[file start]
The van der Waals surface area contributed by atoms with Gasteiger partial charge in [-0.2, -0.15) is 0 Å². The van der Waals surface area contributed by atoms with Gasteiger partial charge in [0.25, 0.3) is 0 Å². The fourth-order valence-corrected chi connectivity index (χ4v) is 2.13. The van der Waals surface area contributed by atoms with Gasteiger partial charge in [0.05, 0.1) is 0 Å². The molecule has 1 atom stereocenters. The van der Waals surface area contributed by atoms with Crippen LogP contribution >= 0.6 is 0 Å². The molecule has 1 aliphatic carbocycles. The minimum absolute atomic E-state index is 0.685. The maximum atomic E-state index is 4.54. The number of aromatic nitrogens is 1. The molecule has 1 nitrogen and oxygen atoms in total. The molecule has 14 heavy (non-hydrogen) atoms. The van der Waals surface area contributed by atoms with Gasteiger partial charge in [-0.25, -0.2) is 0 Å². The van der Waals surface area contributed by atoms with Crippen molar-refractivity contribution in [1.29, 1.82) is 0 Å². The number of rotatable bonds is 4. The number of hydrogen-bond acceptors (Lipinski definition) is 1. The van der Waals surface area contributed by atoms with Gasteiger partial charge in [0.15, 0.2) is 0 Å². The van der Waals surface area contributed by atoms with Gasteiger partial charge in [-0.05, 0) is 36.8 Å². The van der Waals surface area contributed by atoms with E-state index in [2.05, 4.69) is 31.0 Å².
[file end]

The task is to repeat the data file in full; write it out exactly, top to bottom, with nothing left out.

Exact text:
The van der Waals surface area contributed by atoms with Gasteiger partial charge in [-0.2, -0.15) is 0 Å². The van der Waals surface area contributed by atoms with Gasteiger partial charge in [0.25, 0.3) is 0 Å². The fourth-order valence-corrected chi connectivity index (χ4v) is 2.13. The van der Waals surface area contributed by atoms with Gasteiger partial charge in [0.05, 0.1) is 0 Å². The molecule has 1 atom stereocenters. The van der Waals surface area contributed by atoms with Crippen LogP contribution >= 0.6 is 0 Å². The molecule has 1 aliphatic carbocycles. The minimum absolute atomic E-state index is 0.685. The maximum atomic E-state index is 4.54. The number of aromatic nitrogens is 1. The molecule has 1 nitrogen and oxygen atoms in total. The molecule has 14 heavy (non-hydrogen) atoms. The van der Waals surface area contributed by atoms with Gasteiger partial charge in [-0.25, -0.2) is 0 Å². The van der Waals surface area contributed by atoms with Crippen molar-refractivity contribution in [1.29, 1.82) is 0 Å². The number of rotatable bonds is 4. The number of hydrogen-bond acceptors (Lipinski definition) is 1. The van der Waals surface area contributed by atoms with Gasteiger partial charge in [0.15, 0.2) is 0 Å². The van der Waals surface area contributed by atoms with Gasteiger partial charge in [-0.05, 0) is 36.8 Å². The van der Waals surface area contributed by atoms with E-state index in [2.05, 4.69) is 31.0 Å².